Monthly Archives: September 2013
- Ordinal data can be represented by numbers that show their order as well as text values that have more meaning. For example, enter high, medium, and low stored as 3, 2, 1 respectively. Now their natural order is preserved, but also the more descriptive text is present, too. The variable with text labels can be analyzed either as categorical or continuous.
- Easy data entry. The numeric associations can easily be modified and become a shortcut in data entry, i.e., when typing in the data, I can type in 1 and that value will automatically show Low from my text labels.
When a variable is selected for analysis as a continuous variable (in basic descriptive statistics for example) and that variable has text labels, the following warning dialog box is displayed.This does not mean the analysis can’t proceed. It simply brings to your attention the fact that the analysis you are about to perform may be suspect. Consider the previous example where 1 to 3 represent low to high. We can compute a mean, standard deviation, etc., on this data because the numbers 1 to 3 are used in the mathematical formulas. This warning dialog box prompts you to examine if this analysis makes sense with the data you have selected. If so, select the option to continue. If not, you can further explore the variables containing text labels with the Scan Spreadsheet option.
In numeric data, suppose you inadvertently typed in some text, or on import, perhaps the row of variable names were incorrectly read in as the first row of data. Now, a text label and number combination is used in this column. Deleting the offending case is only one step in fixing this issue. The text label, although not used, is still there. This will cause the warning dialog above to be displayed in analysis. The software does not know that the text label was a mistake. Using the Text Label Editor, the unwanted text label can be removed.
Another potential problem stemming from accidental text labels is unexpected text popping up in your numeric data. Because of a data entry or import error, a number is assigned a text label. Now, when that number naturally occurs in the data, the number is hidden by the unwanted text label. The root cause of the issue and the fix are the same, but the symptoms are different.
One final possible symptom is unexpected values in graphs and analyses.This plot shows what happens when numeric data, on a scale of 0 to 1, are plotted in a histogram, but one case has an unexpected text label. The numeric value associated with the text in this graph is the default 101. The data look skewed, as a very extreme outlier is present. This is simply a data entry error that is masked by text labels. Using the Text Label Editor, you can further explore this error.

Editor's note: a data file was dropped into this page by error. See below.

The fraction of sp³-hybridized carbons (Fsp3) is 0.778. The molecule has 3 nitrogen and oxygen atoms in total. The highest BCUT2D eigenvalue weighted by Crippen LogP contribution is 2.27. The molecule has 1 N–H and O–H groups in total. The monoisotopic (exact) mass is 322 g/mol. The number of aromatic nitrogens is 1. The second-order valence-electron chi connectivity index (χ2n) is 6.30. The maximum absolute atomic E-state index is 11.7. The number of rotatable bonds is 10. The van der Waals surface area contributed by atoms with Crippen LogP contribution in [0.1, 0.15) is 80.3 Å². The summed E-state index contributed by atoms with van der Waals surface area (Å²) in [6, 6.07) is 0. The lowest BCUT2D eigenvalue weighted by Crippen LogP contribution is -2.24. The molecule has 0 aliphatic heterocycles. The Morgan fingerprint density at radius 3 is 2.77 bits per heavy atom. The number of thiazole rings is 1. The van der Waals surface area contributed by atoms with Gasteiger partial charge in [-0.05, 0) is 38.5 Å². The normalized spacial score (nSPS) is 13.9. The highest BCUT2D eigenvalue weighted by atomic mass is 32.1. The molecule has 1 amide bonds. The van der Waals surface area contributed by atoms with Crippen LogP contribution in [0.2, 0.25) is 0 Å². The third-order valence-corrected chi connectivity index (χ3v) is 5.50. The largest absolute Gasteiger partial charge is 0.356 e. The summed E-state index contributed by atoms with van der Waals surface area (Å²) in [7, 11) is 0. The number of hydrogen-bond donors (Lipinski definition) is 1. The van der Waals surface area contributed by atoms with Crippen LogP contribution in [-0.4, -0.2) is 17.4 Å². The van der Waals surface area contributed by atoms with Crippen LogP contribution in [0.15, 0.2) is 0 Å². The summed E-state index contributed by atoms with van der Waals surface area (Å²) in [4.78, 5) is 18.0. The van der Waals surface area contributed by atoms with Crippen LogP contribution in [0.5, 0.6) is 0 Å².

by Win Noren on Wednesday, August 21, 2013 1:42 PM
I read an interesting article the other day: The Cloud Begins With Coal: Big Data, Big Networks, Big Infrastructure, and Big Power – an overview of the electricity used by the global digital ecosystem. I must admit that until reading this (lengthy) article I never gave much thought to the electrical consumption of our ever-expanding digital world.
According to this paper, the Information-Communications-Technologies (ICT) ecosystem consumes almost 10% of world electricity generation and 50% more energy than global aviation. Even more surprising to me was that streaming an hour of video content weekly to my smartphone or tablet will consume more electricity in a year than is consumed by two new refrigerators! Beyond noticing that my cell phone needs to be charged, I never thought about the electrical cost to deliver content to my devices.
Soon hourly Internet traffic will exceed the annual Internet traffic in 2000. This digital traffic is distributed by an electricity-consuming infrastructure. According to the Digital Power Group, coal is the world’s largest source of electricity currently supplying 40% of the global electricity which is why they state that “the digital universe and Cloud begins with coal.”
The paper goes on to remind us that “digital bits are electrons…[and that] astronomical quantities of data eventually add up to real power in the real world.” In fact, according to Greenpeace1, “If the Cloud were a country, it would have the fifth largest electricity demand in the world,” coming after only the US, China, Russia, and Japan but before India.
Obviously data centers are large consumers of electricity and for many the cost of buying computer servers is less than the cumulative cost of the electricity consumed by those servers in their four-year life span. Facebook opened a data center in 2012 in North Carolina where electric rates are 10-30% below the national average and Facebook projects that it will save $100 million in operating costs because of the lower electrical costs. It is also projected that this Facebook facility will use one million tons of coal over the next decade. Similarly a huge data center under construction in China advertises cheap power, not cheap labor, as their competitive advantage.
So, of course, the obvious question is how will the ever-growing need for power be met? I was aware that our growing world has a growing demand for electricity but I never had considered the role that moving bits of digital data play in this…..Hey, did you see that funny comedy video by Michael Jr?
1 Greenpeace International, How Clean is your Cloud, April 2012